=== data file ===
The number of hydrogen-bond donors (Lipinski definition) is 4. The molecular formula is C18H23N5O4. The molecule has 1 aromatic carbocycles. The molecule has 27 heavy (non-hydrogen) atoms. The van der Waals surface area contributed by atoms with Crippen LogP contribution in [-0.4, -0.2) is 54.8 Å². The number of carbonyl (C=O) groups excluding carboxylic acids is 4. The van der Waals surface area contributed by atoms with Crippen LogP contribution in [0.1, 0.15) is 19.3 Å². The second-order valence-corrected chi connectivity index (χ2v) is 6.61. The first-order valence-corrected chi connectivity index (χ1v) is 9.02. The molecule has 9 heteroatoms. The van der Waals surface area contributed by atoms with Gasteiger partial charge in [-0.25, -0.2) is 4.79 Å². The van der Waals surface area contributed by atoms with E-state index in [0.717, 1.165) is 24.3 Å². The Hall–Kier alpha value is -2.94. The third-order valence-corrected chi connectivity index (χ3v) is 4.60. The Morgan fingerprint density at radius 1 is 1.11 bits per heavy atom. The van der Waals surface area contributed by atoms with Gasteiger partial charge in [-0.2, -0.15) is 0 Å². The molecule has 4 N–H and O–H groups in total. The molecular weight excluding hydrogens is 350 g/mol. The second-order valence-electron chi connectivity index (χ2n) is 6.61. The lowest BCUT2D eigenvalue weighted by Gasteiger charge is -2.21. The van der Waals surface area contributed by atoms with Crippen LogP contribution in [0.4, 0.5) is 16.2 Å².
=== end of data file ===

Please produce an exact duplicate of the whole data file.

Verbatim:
The number of hydrogen-bond donors (Lipinski definition) is 4. The molecular formula is C18H23N5O4. The molecule has 1 aromatic carbocycles. The molecule has 27 heavy (non-hydrogen) atoms. The van der Waals surface area contributed by atoms with Crippen LogP contribution in [-0.4, -0.2) is 54.8 Å². The number of carbonyl (C=O) groups excluding carboxylic acids is 4. The van der Waals surface area contributed by atoms with Crippen LogP contribution in [0.1, 0.15) is 19.3 Å². The second-order valence-corrected chi connectivity index (χ2v) is 6.61. The first-order valence-corrected chi connectivity index (χ1v) is 9.02. The molecule has 9 heteroatoms. The van der Waals surface area contributed by atoms with Gasteiger partial charge in [-0.25, -0.2) is 4.79 Å². The van der Waals surface area contributed by atoms with E-state index in [0.717, 1.165) is 24.3 Å². The Hall–Kier alpha value is -2.94. The third-order valence-corrected chi connectivity index (χ3v) is 4.60. The Morgan fingerprint density at radius 1 is 1.11 bits per heavy atom. The van der Waals surface area contributed by atoms with Gasteiger partial charge in [-0.2, -0.15) is 0 Å². The molecule has 4 N–H and O–H groups in total. The molecular weight excluding hydrogens is 350 g/mol. The second-order valence-electron chi connectivity index (χ2n) is 6.61. The lowest BCUT2D eigenvalue weighted by Gasteiger charge is -2.21. The van der Waals surface area contributed by atoms with Crippen LogP contribution in [0.4, 0.5) is 16.2 Å².